Colorado in 1910 was wide open for agricultural development, and that seemed to be the water plan of the era: to develop and use as much as possible to grow crops.

A century on, that vision is fading, but still defended as a value by the water planners of the present. One of the planks added by the roundtable to its basin implementation plan last week included a preference for using the water in the Arkansas River basin at home and not allowing it to leak away to other basins.


Arkansas Basin Roundtable: Land use planning should be tied to water availability in future development #COWaterPlan

April 9, 2015
Sprawl

Sprawl

From The Pueblo Chieftain (Chris Woodka):

Land use planning should be tied to water availability in future development, the Arkansas Basin Roundtable decided Wednesday.

That was one of three additions to the basin implementation plan the roundtable is completing as part of the state water plan, ordered in 2013 by Gov. John Hickenlooper. The meeting was held at Colorado State University-Pueblo.

The roundtable also added planks to support full development of Colorado’s entitlement under the Colorado River Compact and a watered-down preference for marketing water within the basin, rather than to the Denver area.

The roundtable unanimously agreed that land use planners must consider water resources when new development is proposed, a tough issue that has frequently arisen during the past two years of consideration of the state water plan.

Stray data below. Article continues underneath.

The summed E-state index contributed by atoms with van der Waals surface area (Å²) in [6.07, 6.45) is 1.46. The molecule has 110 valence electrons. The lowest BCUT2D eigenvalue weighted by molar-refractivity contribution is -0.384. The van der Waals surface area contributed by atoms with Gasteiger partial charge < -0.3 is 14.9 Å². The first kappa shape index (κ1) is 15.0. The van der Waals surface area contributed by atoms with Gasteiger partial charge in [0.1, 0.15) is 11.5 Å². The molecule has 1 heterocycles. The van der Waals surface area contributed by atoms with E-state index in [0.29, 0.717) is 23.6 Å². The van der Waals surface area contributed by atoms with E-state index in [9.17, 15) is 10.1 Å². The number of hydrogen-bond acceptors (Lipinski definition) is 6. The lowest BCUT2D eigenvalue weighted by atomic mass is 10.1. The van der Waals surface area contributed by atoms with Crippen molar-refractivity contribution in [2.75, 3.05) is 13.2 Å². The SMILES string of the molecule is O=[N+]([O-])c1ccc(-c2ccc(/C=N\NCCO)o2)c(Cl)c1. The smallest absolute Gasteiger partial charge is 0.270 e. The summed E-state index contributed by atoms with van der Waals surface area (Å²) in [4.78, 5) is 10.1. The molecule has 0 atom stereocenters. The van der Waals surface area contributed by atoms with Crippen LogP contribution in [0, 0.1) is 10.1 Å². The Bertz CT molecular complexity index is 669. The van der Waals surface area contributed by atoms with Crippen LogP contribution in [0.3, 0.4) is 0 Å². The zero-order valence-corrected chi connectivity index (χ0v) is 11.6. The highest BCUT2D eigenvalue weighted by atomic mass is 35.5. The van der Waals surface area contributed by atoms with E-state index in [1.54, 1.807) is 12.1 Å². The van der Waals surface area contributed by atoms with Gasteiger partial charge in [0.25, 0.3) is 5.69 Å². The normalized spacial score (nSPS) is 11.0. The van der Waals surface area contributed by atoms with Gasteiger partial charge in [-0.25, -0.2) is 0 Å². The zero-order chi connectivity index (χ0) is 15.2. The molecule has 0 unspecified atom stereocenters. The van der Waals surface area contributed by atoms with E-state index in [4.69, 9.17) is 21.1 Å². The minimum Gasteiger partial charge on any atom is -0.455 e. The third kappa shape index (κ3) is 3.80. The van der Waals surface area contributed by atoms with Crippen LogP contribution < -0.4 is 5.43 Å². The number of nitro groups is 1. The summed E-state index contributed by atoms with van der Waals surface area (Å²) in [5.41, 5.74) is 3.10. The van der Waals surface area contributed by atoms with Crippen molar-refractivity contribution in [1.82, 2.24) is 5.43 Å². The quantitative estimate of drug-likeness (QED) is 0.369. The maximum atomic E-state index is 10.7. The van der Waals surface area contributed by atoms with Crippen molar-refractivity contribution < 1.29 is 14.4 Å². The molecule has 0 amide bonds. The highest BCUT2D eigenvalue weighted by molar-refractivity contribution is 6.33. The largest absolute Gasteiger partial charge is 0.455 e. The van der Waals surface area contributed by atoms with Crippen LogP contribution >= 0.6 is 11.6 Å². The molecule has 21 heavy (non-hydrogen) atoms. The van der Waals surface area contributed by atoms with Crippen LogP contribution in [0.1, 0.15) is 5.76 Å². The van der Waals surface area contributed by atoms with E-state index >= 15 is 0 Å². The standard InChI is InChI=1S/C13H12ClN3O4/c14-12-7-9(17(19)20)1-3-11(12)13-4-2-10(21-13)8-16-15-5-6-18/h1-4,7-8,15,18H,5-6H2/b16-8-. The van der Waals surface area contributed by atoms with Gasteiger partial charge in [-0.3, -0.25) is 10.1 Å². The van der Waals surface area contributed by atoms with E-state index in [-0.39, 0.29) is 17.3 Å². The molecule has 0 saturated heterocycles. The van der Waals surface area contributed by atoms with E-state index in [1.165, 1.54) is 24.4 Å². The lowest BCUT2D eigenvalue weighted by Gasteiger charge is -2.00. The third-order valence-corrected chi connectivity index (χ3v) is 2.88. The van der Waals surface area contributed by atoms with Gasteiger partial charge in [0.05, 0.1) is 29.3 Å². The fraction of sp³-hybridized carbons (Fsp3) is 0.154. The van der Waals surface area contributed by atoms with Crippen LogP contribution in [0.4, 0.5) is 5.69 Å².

“One of the ways we will better encourage water conservation is to work with local communities on land-use planning,” said Reed Dils, a retired outfitter and former member of the Colorado Water Conservation Board.

“We need to recognize how complicated it will be to achieve that end,” said Brett Gracely, water resources manager for Colorado Springs Utilities, who noted his own community’s attempts to integrate future water supplies and development. He did not oppose the addition to the plan, however.

The roundtable was not as cohesive on the issue of keeping water in the basin.

Dave Taussig, a water lawyer from Lincoln County, said he understood why water rights owners want to sell to water providers in the Denver area, in order to maximize value. But that would strip water from farms in the Arkansas River basin, harming the landscape and economy.

“Because it is so overap­propriated, water has to go to fill the gap in our basin before it’s sold to another basin,” Taussig said.

Most on the roundtable agreed with him.

“We have to make it attractive to leave water in the valley,” said Reeves Brown, a Beulah rancher and member of the Lower Arkansas Valley Water Conservancy District.